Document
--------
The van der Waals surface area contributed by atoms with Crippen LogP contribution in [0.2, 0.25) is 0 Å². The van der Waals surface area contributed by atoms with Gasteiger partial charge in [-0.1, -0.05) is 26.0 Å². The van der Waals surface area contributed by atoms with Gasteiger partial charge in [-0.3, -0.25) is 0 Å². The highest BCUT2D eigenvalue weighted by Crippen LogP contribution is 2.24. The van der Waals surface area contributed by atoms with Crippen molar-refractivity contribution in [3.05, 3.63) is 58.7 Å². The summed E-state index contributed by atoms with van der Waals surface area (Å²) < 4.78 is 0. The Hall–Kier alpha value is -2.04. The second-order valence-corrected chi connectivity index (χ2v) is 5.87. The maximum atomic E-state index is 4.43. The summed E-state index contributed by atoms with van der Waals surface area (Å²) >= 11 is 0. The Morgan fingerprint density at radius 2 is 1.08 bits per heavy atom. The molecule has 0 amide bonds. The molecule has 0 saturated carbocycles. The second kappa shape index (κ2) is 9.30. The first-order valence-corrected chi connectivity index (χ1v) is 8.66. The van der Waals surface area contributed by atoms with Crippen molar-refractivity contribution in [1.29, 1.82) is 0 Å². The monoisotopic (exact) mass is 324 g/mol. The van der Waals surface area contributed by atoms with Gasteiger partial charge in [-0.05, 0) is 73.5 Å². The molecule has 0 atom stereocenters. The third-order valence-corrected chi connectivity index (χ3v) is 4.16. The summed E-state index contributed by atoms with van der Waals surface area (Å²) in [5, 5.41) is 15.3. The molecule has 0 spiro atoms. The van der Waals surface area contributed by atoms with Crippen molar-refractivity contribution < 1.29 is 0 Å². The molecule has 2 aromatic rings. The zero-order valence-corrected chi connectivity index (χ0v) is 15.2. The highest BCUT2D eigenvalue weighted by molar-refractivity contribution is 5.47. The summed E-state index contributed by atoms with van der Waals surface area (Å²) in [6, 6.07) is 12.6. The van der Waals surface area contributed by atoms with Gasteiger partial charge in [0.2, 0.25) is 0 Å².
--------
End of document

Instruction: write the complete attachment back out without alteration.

The van der Waals surface area contributed by atoms with Crippen LogP contribution in [0.2, 0.25) is 0 Å². The van der Waals surface area contributed by atoms with Gasteiger partial charge in [-0.1, -0.05) is 26.0 Å². The van der Waals surface area contributed by atoms with Gasteiger partial charge in [-0.3, -0.25) is 0 Å². The highest BCUT2D eigenvalue weighted by Crippen LogP contribution is 2.24. The van der Waals surface area contributed by atoms with Crippen molar-refractivity contribution in [3.05, 3.63) is 58.7 Å². The summed E-state index contributed by atoms with van der Waals surface area (Å²) < 4.78 is 0. The Hall–Kier alpha value is -2.04. The second-order valence-corrected chi connectivity index (χ2v) is 5.87. The maximum atomic E-state index is 4.43. The summed E-state index contributed by atoms with van der Waals surface area (Å²) >= 11 is 0. The Morgan fingerprint density at radius 2 is 1.08 bits per heavy atom. The molecule has 0 amide bonds. The molecule has 0 saturated carbocycles. The second kappa shape index (κ2) is 9.30. The first-order valence-corrected chi connectivity index (χ1v) is 8.66. The van der Waals surface area contributed by atoms with Crippen molar-refractivity contribution in [1.29, 1.82) is 0 Å². The monoisotopic (exact) mass is 324 g/mol. The van der Waals surface area contributed by atoms with Gasteiger partial charge in [-0.05, 0) is 73.5 Å². The molecule has 0 atom stereocenters. The third-order valence-corrected chi connectivity index (χ3v) is 4.16. The summed E-state index contributed by atoms with van der Waals surface area (Å²) in [5, 5.41) is 15.3. The molecule has 0 spiro atoms. The van der Waals surface area contributed by atoms with Crippen molar-refractivity contribution < 1.29 is 0 Å². The molecule has 2 aromatic rings. The zero-order valence-corrected chi connectivity index (χ0v) is 15.2. The highest BCUT2D eigenvalue weighted by molar-refractivity contribution is 5.47. The summed E-state index contributed by atoms with van der Waals surface area (Å²) in [6, 6.07) is 12.6. The van der Waals surface area contributed by atoms with Gasteiger partial charge in [0.2, 0.25) is 0 Å².